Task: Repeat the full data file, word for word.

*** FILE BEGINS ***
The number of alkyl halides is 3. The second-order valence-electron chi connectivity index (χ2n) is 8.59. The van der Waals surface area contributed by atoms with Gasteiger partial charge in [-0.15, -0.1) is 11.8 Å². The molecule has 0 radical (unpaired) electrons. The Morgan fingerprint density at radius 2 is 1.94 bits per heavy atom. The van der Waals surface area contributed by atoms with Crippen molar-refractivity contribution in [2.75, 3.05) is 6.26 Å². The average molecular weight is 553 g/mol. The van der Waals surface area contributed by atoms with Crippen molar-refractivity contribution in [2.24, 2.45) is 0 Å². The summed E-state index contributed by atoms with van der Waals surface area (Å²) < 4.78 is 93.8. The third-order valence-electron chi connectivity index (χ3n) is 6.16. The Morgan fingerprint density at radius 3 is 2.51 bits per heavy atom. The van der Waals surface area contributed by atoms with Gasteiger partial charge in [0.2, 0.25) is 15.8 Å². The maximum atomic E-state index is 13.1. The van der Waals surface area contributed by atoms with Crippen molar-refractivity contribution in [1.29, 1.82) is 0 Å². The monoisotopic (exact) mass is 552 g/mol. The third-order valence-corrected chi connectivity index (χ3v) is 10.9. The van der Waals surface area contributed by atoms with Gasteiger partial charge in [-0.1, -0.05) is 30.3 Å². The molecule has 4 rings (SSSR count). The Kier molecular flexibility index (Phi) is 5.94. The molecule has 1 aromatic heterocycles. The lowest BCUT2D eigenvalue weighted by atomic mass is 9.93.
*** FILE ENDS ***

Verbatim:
The number of alkyl halides is 3. The second-order valence-electron chi connectivity index (χ2n) is 8.59. The van der Waals surface area contributed by atoms with Gasteiger partial charge in [-0.15, -0.1) is 11.8 Å². The molecule has 0 radical (unpaired) electrons. The Morgan fingerprint density at radius 2 is 1.94 bits per heavy atom. The van der Waals surface area contributed by atoms with Crippen molar-refractivity contribution in [2.75, 3.05) is 6.26 Å². The average molecular weight is 553 g/mol. The van der Waals surface area contributed by atoms with Crippen molar-refractivity contribution in [2.24, 2.45) is 0 Å². The summed E-state index contributed by atoms with van der Waals surface area (Å²) < 4.78 is 93.8. The third-order valence-electron chi connectivity index (χ3n) is 6.16. The Morgan fingerprint density at radius 3 is 2.51 bits per heavy atom. The van der Waals surface area contributed by atoms with Gasteiger partial charge in [0.2, 0.25) is 15.8 Å². The maximum atomic E-state index is 13.1. The van der Waals surface area contributed by atoms with Crippen molar-refractivity contribution in [1.29, 1.82) is 0 Å². The monoisotopic (exact) mass is 552 g/mol. The third-order valence-corrected chi connectivity index (χ3v) is 10.9. The van der Waals surface area contributed by atoms with Gasteiger partial charge in [-0.1, -0.05) is 30.3 Å². The molecule has 4 rings (SSSR count). The Kier molecular flexibility index (Phi) is 5.94. The molecule has 1 aromatic heterocycles. The lowest BCUT2D eigenvalue weighted by atomic mass is 9.93.